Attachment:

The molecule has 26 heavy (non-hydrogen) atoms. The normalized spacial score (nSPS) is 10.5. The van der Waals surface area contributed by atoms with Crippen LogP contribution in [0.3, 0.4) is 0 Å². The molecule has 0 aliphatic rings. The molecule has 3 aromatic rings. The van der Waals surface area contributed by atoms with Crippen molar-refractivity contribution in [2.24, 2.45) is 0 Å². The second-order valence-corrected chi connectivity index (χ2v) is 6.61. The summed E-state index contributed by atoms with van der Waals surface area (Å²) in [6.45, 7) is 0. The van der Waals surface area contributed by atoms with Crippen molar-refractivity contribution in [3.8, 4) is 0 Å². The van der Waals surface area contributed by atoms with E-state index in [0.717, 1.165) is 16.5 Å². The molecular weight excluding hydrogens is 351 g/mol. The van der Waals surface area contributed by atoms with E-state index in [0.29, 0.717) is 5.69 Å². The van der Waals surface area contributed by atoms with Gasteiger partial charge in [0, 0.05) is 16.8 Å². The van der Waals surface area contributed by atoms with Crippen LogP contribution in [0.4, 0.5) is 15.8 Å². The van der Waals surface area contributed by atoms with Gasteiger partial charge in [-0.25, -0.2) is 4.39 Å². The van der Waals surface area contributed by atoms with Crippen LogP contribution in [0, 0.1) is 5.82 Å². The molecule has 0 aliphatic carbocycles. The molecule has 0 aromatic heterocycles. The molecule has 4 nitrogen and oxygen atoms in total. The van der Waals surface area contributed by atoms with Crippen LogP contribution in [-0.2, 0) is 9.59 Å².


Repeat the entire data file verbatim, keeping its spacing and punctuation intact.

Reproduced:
The molecule has 26 heavy (non-hydrogen) atoms. The normalized spacial score (nSPS) is 10.5. The van der Waals surface area contributed by atoms with Crippen LogP contribution in [0.3, 0.4) is 0 Å². The molecule has 0 aliphatic rings. The molecule has 3 aromatic rings. The van der Waals surface area contributed by atoms with Crippen molar-refractivity contribution in [2.24, 2.45) is 0 Å². The second-order valence-corrected chi connectivity index (χ2v) is 6.61. The summed E-state index contributed by atoms with van der Waals surface area (Å²) in [6.45, 7) is 0. The van der Waals surface area contributed by atoms with Crippen molar-refractivity contribution in [3.8, 4) is 0 Å². The van der Waals surface area contributed by atoms with E-state index in [0.717, 1.165) is 16.5 Å². The molecular weight excluding hydrogens is 351 g/mol. The van der Waals surface area contributed by atoms with E-state index in [0.29, 0.717) is 5.69 Å². The van der Waals surface area contributed by atoms with Gasteiger partial charge in [0, 0.05) is 16.8 Å². The van der Waals surface area contributed by atoms with Crippen LogP contribution in [0.4, 0.5) is 15.8 Å². The van der Waals surface area contributed by atoms with Gasteiger partial charge in [-0.25, -0.2) is 4.39 Å². The van der Waals surface area contributed by atoms with Crippen LogP contribution in [0, 0.1) is 5.82 Å². The molecule has 0 aliphatic carbocycles. The molecule has 0 aromatic heterocycles. The molecule has 4 nitrogen and oxygen atoms in total. The van der Waals surface area contributed by atoms with Crippen LogP contribution in [-0.2, 0) is 9.59 Å².